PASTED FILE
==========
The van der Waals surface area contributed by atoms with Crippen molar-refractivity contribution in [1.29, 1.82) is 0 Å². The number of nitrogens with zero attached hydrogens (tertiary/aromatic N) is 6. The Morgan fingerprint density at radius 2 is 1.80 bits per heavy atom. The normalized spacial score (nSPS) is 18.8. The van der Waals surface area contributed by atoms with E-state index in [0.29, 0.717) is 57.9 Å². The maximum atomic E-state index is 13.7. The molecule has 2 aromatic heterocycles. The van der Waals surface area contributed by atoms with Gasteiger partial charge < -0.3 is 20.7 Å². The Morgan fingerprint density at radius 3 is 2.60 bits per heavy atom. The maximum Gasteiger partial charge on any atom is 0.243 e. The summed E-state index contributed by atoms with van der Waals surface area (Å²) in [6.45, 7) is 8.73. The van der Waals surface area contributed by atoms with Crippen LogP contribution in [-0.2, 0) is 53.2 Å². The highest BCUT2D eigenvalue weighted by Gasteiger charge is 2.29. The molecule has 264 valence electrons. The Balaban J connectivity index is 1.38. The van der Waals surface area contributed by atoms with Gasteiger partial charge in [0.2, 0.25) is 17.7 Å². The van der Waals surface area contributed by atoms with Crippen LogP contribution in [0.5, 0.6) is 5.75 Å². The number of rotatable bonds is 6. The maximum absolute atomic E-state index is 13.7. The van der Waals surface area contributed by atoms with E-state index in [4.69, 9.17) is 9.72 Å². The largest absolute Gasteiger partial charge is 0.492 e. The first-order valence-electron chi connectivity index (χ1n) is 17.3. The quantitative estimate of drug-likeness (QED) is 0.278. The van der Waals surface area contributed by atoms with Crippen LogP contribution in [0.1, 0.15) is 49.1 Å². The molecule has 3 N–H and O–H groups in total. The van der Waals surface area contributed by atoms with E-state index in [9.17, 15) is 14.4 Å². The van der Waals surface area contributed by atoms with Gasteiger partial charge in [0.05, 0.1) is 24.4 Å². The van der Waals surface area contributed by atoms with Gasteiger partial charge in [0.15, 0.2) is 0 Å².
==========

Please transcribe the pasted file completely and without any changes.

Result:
The van der Waals surface area contributed by atoms with Crippen molar-refractivity contribution in [1.29, 1.82) is 0 Å². The number of nitrogens with zero attached hydrogens (tertiary/aromatic N) is 6. The Morgan fingerprint density at radius 2 is 1.80 bits per heavy atom. The normalized spacial score (nSPS) is 18.8. The van der Waals surface area contributed by atoms with E-state index in [0.29, 0.717) is 57.9 Å². The maximum atomic E-state index is 13.7. The molecule has 2 aromatic heterocycles. The van der Waals surface area contributed by atoms with Gasteiger partial charge < -0.3 is 20.7 Å². The Morgan fingerprint density at radius 3 is 2.60 bits per heavy atom. The maximum Gasteiger partial charge on any atom is 0.243 e. The summed E-state index contributed by atoms with van der Waals surface area (Å²) in [6.45, 7) is 8.73. The van der Waals surface area contributed by atoms with Crippen LogP contribution in [-0.2, 0) is 53.2 Å². The highest BCUT2D eigenvalue weighted by Gasteiger charge is 2.29. The molecule has 264 valence electrons. The Balaban J connectivity index is 1.38. The van der Waals surface area contributed by atoms with Gasteiger partial charge in [0.2, 0.25) is 17.7 Å². The van der Waals surface area contributed by atoms with Crippen LogP contribution in [0.5, 0.6) is 5.75 Å². The number of rotatable bonds is 6. The maximum absolute atomic E-state index is 13.7. The van der Waals surface area contributed by atoms with E-state index in [4.69, 9.17) is 9.72 Å². The largest absolute Gasteiger partial charge is 0.492 e. The first-order valence-electron chi connectivity index (χ1n) is 17.3. The quantitative estimate of drug-likeness (QED) is 0.278. The van der Waals surface area contributed by atoms with Crippen LogP contribution in [0.1, 0.15) is 49.1 Å². The molecule has 3 N–H and O–H groups in total. The van der Waals surface area contributed by atoms with E-state index in [9.17, 15) is 14.4 Å². The van der Waals surface area contributed by atoms with Gasteiger partial charge in [0.05, 0.1) is 24.4 Å². The van der Waals surface area contributed by atoms with Gasteiger partial charge in [0.15, 0.2) is 0 Å².